Jan. 14--PHOEVOS Pouroulis has mining in his blood. His father is Cypriot-born miner Loucas Pouroulis, who has been in the industry for more than 50 years. Now aged 78, Pouroulis has been responsible for a string of mining ventures, including Eland Platinum -- sold for $1billion (£750 million) in 2007.
Pouroulis also founded London-listed Petra Diamonds, now chaired by his elder son Adonis, and in 2006 established Tharisa, a chrome and platinum group run by Phoevos.
Tharisa listed on the London market in 2016, the shares are 121p and should increase materially over the next few years. Pouroulis junior has decades of experience to draw on, he is highly focused and determined to turn Tharisa into a stock market success story.
Recent progress has been encouraging. The firm operates a huge open pit mine 60 miles north-west of Johannesburg, in a region of South Africa renowned as a centre of chrome and platinum deposits. Platinum producers have often viewed chrome as an irritating by-product. Tharisa has taken a different view -- establishing operations so it can make money from mining chrome as well as platinum, palladium and rhodium.
The approach has allowed the firm to raise turnover, drive down production costs and generate plenty of cash for dividends. Having a range of commodities makes Tharisa less dependent on any one product too. Last year, for example, chrome prices were volatile, platinum was flat until the very end of the year and palladium and rhodium performed extremely well.
The outlook for all four metals is good. Chrome is an essential component of stainless steel, used in everything from kitchen gadgets to medical equipment and heavy goods vehicles. China is the world's largest consumer and demand is expected to rise steadily as the country develops. The need for chrome is likely to increase elsewhere as well and prices have begun 2018 on a positive note.
Platinum is most often associated with jewellery but, along with palladium and rhodium, the metal is mainly used in catalytic converters. These are increasingly important in the automotive industry, as governments clamp down on harmful emissions, and prices have been strong as the new year moves into gear. Tharisa cannot influence commodity prices but it can drive up production, increase efficiency and reduce costs, all of which are central planks of Pouroulis's strategy.
In the year to September 2017, the company produced 1.3 million tons of chrome concentrate and almost 144,000 ounces of platinum, palladium and rhodium, three of the platinum group metals (PGM). This year, chrome production is expected to rise to at least 1.4 million tons, with PGM production rising to 150,000 ounces.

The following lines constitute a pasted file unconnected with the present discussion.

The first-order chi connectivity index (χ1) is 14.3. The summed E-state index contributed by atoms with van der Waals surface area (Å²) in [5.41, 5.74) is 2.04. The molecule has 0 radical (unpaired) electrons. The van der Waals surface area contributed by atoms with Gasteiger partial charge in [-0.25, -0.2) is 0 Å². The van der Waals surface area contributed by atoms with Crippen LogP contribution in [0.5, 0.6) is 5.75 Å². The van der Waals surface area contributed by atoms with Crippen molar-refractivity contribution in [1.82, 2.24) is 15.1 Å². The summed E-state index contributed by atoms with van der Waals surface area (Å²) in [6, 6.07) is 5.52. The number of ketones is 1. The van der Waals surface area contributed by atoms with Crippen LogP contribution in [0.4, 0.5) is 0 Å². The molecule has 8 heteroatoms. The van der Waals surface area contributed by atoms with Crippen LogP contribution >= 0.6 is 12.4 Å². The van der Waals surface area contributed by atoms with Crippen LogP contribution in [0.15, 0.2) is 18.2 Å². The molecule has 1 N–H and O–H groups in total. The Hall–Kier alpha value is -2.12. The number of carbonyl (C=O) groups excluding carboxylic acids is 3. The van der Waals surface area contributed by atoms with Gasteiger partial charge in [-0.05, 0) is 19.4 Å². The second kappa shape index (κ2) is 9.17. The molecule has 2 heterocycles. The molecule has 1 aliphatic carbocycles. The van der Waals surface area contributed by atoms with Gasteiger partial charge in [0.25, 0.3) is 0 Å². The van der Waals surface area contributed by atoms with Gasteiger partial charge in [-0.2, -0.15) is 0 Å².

Last week, Pouroulis released production figures for the three months to December 31, showing the company is well on the way to achieving its targets, delivering 366,000 tons of chrome concentrate, 88,000 tons of speciality chrome concentrate and 39,000 ounces of PGM over the period.
The group prides itself on research and development too, investing in sophisticated technology and equipment to increase the amount and quality of metal recovered from its mine. Higher recoveries drive productivity and Tharisa is one of the best in the business with ambitions to become even better. Many of its daily operations are automated too and mining is all above ground so access to the ore is much easier and the work is significantly more appealing than traditional underground mining.
Last year, Tharisa added new skills and assets to the business. Before, it used contractors for drilling and transportation. Now these have been brought in-house, giving Pouroulis greater control and ultimately expected to boost productivity as well.
Today, the company is responsible for every step of the process from extracting ore from the pit, processing it, signing agreements with buyers and transporting the metal. Unusually among smaller mining groups, this approach gives Tharisa a competitive advantage and reduces risk along the way. Tharisa has a stated vision to produce two million tons of chrome and 200,000 ounces of PGM by 2020 and may well expand into other commodities, either buying businesses or greenfield sites.
There will, however, be a ruthless focus on financial discipline. The dividend rose from 1 cent (0.75p) in 2016 to 5 cents (3.75p) last year and the company said it now intends to pay out 15 per cent of post-tax profits in dividends. As the Pouroulis family owns 44 per cent of the business, they are incentivised to stick to that pledge and rising dividends are expected for 2018 and beyond.
Midas verdict: Tharisa is a well-managed company run by a scion of the South African mining industry. At 121p, the shares should deliver long-term growth and decent dividends too. Buy.
Traded on: Main MarketTicker: THS Contact: tharisa.com or 00 357 26 257 052
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